In a preferred embodiment of this invention, the convex mirror 56 does not entirely register with the planar surface of the flat mirror 54 (see FIGS. 15 and 19). Preferably, the convex mirror 56 at a end 58 of the lower housing recess 16 has an end 60 generally aligning with an edge 62 of the flat mirror 54 (see FIG. 19). The convex mirror 56 makes an arcuate convex path to another end 64 of the lower housing recess 16. The other end 64 of the lower housing recess 16 is opposed to the end 58 of the lower housing recess, such that an end 66 of the convex mirror 56 is situated at the end 64 of the lower housing 16 and slants away and downwardly from the end 60 of the convex mirror 56 (at the end 58 of the lower housing 16) and is disposed lower than the planar surface of the flat mirror 54 in order to provide a predetermined field of vision. Preferably, a chord plane of the convex mirror 56 forms an angle of between about 1 and 10 degrees with a plane of the flat mirror 54. The combination of the flat mirror 54 and the convex mirror 56 provide for increased areas of vision.

The housing trough 24 (see FIGS. 5 and 18) of this invention includes walls 68 and 70 that attach to the bottom of the upper housing recess 16, and a bottom 72 (see FIG. 5) that attaches to the walls 68 and 70. The bottom 72 has a structure defining a semi-cylindrical groove 74. The mirror housing 12 additionally has a housing aperture 76 within the side of the upper housing recess 24 (see FIG. 5). Wall 70 of the trough 24 also has an aperture 78 (see FIG. 18). The housing aperture 76 registers with the semi-cylindrical groove 74 such that the mirror bracket 22 may extend through the aperture 76 and into the semi-cylindrical groove 74, and if desired, further through the aperture 78 of the wall 70. A clamp 80 (see FIG. 8) having apertures 82 may be utilized to hold the end of the mirror bracket 22 within the semi-cylindrical groove 74 when superimposed thereover and secured with screws (not shown in the drawings) piercing the apertures 82 of the clamp 80. After the end of the bracket 22 is firmly secured within the semi-cylindrical groove 74, a cover 84 (see FIG. 6) may be utilized to cover or enclose the housing trough 24 at the back of the mirror housing (of FIG. 5).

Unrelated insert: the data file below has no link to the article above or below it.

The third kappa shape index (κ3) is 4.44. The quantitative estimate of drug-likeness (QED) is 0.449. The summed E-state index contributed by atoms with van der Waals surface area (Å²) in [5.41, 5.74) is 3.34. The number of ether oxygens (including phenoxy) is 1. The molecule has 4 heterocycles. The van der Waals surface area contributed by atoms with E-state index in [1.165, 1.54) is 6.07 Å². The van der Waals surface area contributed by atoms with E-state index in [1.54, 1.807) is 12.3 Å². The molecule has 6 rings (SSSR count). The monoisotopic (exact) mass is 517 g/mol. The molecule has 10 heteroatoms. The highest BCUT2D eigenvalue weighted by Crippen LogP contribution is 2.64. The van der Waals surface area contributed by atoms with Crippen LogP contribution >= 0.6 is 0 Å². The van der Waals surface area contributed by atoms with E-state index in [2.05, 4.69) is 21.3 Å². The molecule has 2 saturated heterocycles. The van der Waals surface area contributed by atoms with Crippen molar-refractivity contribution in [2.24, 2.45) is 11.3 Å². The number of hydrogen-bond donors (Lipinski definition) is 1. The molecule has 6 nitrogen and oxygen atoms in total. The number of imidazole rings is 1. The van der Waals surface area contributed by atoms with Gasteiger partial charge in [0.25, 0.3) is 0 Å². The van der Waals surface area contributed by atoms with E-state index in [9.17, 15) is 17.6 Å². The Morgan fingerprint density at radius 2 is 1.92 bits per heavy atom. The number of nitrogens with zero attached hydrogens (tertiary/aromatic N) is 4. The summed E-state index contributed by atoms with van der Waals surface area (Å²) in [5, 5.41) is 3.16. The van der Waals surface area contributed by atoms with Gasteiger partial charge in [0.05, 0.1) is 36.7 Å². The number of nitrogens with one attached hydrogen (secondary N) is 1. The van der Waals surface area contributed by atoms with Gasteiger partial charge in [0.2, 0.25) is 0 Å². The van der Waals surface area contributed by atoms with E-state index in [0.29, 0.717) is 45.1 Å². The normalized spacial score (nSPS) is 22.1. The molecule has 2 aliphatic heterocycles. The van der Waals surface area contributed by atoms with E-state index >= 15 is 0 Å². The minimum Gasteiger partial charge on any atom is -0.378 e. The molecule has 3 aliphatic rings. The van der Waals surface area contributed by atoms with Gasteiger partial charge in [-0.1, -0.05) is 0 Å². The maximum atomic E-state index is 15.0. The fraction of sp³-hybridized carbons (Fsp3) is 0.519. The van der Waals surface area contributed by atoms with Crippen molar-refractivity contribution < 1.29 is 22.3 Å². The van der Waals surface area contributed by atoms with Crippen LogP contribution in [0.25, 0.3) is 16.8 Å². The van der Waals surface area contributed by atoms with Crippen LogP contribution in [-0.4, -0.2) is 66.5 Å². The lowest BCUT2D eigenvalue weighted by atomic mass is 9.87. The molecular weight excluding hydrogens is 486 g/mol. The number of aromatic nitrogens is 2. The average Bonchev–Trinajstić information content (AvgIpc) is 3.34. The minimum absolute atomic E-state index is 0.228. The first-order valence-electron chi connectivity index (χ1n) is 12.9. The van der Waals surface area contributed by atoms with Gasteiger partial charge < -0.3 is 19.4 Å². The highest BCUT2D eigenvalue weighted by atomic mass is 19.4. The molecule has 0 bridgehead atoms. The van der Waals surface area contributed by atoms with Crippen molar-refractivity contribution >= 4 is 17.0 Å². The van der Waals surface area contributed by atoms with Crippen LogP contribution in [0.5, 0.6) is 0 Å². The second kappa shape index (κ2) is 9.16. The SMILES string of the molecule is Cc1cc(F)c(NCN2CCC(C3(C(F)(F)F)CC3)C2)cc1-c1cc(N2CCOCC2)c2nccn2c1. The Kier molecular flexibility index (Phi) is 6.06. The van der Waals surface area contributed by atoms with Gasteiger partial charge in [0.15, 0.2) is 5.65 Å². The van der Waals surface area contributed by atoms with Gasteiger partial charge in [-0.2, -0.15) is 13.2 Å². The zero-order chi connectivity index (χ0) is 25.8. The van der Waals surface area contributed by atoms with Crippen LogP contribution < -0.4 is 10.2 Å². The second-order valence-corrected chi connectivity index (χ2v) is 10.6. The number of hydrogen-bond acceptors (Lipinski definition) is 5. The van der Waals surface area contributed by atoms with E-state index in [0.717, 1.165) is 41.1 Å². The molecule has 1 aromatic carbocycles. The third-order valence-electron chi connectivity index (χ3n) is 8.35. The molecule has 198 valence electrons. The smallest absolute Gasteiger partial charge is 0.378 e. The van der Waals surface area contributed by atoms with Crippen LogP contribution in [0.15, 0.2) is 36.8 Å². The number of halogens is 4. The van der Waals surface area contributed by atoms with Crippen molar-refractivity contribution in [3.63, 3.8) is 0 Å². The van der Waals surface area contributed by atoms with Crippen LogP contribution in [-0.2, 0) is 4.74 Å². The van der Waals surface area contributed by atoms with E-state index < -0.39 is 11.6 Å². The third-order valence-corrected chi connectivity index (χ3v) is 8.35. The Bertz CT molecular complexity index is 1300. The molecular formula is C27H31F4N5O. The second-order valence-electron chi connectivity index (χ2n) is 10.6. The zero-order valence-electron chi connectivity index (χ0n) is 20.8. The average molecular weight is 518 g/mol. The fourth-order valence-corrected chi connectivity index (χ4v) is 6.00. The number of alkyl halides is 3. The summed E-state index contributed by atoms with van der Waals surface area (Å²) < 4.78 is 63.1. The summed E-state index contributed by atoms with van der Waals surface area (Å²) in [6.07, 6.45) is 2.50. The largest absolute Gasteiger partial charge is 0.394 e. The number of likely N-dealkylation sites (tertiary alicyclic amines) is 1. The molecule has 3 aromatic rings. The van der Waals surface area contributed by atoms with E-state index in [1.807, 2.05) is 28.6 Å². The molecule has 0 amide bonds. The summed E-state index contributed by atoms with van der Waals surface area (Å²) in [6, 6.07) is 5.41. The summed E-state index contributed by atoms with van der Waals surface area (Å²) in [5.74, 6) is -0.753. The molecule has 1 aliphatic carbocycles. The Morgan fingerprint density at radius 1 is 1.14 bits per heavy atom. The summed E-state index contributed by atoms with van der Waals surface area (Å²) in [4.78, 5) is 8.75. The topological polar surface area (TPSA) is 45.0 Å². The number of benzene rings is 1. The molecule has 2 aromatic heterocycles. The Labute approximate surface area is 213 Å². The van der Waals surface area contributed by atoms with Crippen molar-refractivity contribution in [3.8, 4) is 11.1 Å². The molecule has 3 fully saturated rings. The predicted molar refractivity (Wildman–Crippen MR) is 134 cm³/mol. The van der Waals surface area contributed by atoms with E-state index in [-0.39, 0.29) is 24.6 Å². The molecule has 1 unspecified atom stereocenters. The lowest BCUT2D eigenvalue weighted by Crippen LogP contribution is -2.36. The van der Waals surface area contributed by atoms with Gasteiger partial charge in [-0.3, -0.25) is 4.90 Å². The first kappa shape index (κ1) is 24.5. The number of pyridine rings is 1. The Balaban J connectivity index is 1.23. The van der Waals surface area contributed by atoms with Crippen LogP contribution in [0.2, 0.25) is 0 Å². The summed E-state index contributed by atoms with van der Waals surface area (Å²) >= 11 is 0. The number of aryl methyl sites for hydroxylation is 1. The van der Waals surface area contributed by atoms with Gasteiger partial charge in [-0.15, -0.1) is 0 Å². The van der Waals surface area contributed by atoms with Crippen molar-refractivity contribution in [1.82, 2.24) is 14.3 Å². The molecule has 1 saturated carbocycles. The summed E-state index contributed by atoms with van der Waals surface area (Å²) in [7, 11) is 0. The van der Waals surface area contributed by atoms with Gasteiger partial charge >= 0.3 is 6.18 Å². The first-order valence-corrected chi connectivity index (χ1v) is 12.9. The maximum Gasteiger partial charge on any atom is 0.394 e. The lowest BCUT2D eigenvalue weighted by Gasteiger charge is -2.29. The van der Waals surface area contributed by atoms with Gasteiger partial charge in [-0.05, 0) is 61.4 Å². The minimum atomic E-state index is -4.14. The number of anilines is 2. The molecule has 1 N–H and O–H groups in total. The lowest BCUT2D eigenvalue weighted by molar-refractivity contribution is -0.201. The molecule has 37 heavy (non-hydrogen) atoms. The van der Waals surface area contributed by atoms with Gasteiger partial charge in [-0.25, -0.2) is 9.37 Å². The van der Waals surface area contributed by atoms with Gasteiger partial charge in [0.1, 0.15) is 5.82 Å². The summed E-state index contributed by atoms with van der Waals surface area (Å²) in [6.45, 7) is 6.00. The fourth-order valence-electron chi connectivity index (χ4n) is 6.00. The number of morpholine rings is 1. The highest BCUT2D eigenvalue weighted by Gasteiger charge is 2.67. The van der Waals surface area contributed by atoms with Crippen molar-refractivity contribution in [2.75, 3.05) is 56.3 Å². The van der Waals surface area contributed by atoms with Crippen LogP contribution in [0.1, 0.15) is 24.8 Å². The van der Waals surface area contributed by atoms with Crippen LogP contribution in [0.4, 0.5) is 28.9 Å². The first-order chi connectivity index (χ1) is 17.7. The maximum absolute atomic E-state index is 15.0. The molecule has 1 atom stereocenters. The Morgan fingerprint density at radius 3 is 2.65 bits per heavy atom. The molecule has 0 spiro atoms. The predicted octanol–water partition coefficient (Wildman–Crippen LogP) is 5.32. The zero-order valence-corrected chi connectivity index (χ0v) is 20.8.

With continuing reference to the drawings for operation of the invention and the method for producing a mirror housing 12 having a flat mirror 54 and a convex mirror 56 which will not break or become misaligned in the event the mirror housing 12 is dropped or jarred, the mirror housing 12 is formed or manufactured such as to have the lower housing recess 14 with at least one lower central post 18 secured to the bottom thereof, and a plurality lower peripheral support posts 22 attached also to the bottom of the lower housing recess 14 and generally surrounding or circumscribing the lower central post 18. The mirror housing 12 is also formed or manufactured with an upper housing recess 16 that is separated from the lower housing recess 14 by a partition 17. The upper housing recess 16 includes at least one central upper post 20 secured to the bottom thereof, and a plurality of upper peripheral posts 24 also secured to the bottom thereof in such a manner as to surround or cicumscribe the upper central post 20.

The mirror housing 12 may be constructed of any suitable material, preferably a plastic material. While polypropylene or polyethylene is preferred, many other types of plastics may be utilized, such as, by way of example only, ABS (acrylonitrilebutadien-styrene), and certain polystyrenes may also be utilized.

The mirror housing 12 is also formed or manufactured with the housing trough 24 that has walls 68 and 70. The partition 17 forms another wall of the trough 24 whereas a portion of the side of the housing 12 forms yet another wall. Aperture 76 is formed on the side of the housing 12 and communicates with the inside of

In the preferred embodiment of my invention in FIGS. 20-25, a motor, generally illustrated as 100 and disclosed in U.S. Pat. No. 4,281,898 (which is incorporated herein by reference), is utilized to control remotely from within the truck, van, car, or the like, the horizontal and/or vertical adjustment as a unit of the prealigned flat mirror 54 and the convex mirror 56. Such remote control may be done manually (e.g. with guide lines, etc) rather than with motor 100. The motor 100 has a face 104, and is secured to the back of the housing 12 which in this embodiment of the invention does not have any posts or recesses. The mirrors 54 and 56 are secured to a backing 102 by the bonding means that connects the flat mirror 54 and the convex mirror 56 to the plurality of posts. The backing 102 has a flat portion 106 and a triangular portion 108 which slopes and mirror 54 and 56 respectively rests upon the flat portion 106 and triangular portion 108. As illustrated in FIGS. 21, 23 and 24, the backing 102 is secured to the face 104 of the motor 100. The motor 100 is capable of adjusting in a given direction the face 104 of the motor 100 at a twenty (20) degree angle with respect to a horizontal plane, as illustrated in FIGS. 20 and 21. The mirrors 54 and 56 are prealigned and the motor 100 with its movable, adjustable face 104 enables a driver of a vehicle van, truck, or the like, having the mirrors 54, 56 mounted thereto to be adjusted remotely in accordance with the desired viewing position of the driver. As illustrated in FIG. 25, electronic circuitry, generally illustrated as 106, is positioned on the back of the mirror 54 and/or mirror 56 to defog the mirrors 54 and/or 56. Power to the electrical circuit 108 is controlled by a battery 108, which is the battery for the van or truck.